Shady retirement home and investment schemes have cheated China’s rapidly aging population out of hundreds of millions of dollars, spurring more than a thousand criminal cases in recent years.
In a society that traditionally relied on family members to take care of elderly parents, fraudsters have been able to prey on fears that changing social norms and scarce resources will leave older people bereft, report Alexandra Stevenson and Cao Li for The New York Times.
By 2025, more than 300 million people in China will be 60 or older, according to the Chinese government. By 2050, that number is estimated to rise to half a billion.
China’s now-defunct one child policy and mass migration to big cities, though, mean that there are fewer people to care for this large and vulnerable group. The government provides care only to those with no family, no financial support and no ability to work.
In Yiyang, a retired handyman was so distraught after being swindled that he threw himself into a river last month and drowned, according to state media.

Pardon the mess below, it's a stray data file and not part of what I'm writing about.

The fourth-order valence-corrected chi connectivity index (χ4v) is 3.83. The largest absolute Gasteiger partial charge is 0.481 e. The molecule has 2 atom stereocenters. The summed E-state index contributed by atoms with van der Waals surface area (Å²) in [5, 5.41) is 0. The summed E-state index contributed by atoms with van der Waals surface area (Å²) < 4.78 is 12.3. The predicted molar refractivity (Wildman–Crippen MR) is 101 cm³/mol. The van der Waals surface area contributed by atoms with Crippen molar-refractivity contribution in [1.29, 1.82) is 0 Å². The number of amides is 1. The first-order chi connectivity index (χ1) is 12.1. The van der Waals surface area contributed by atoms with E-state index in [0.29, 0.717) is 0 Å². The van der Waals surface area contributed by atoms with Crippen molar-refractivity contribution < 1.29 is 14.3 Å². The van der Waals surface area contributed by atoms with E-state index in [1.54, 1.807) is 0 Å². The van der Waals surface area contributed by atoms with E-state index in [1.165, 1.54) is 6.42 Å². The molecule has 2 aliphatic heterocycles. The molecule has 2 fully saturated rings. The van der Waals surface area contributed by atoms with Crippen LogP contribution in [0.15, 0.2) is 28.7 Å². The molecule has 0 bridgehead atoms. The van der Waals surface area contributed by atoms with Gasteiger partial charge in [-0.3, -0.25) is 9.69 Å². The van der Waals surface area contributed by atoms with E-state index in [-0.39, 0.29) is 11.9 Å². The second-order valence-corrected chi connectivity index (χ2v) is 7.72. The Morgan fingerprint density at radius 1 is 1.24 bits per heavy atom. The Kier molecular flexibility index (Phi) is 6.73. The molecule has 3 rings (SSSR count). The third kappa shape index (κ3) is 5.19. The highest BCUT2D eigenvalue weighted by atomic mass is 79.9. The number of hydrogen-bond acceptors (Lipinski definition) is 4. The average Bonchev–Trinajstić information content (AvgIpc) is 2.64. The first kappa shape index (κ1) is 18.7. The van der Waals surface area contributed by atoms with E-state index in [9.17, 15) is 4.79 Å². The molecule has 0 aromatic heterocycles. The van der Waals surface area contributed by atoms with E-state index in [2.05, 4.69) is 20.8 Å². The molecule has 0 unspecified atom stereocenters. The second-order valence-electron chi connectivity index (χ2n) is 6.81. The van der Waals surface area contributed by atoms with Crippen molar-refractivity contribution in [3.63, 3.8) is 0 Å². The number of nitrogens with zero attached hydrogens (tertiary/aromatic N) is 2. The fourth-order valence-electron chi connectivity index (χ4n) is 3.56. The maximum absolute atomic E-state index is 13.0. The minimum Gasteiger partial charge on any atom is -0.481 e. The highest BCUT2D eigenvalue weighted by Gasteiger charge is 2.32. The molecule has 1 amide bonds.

“We have a continuously aging population, and government-funded public services are not enough to look after this population,” said Dong Keyong, a professor at the School of Public Administration and Policy at Renmin University of China in Beijing.
The government has been relying on private sector companies to step in, offering subsidies and tax benefits as encouragement. But the cost of building a nursing home is high, and the rewards are often too low because most people cannot afford high-quality care.
The result has been that some builders have skirted laws that forbid them to accept money from residents before the retirement homes are built by creating side investment products that promise high interest rates and future membership benefits.
One company, Shanghai Da Ai Cheng, raised more than $150 million promising returns of up to 25 percent and a retirement home. Three years after the program started, the project collapsed and more than $81 million had disappeared.
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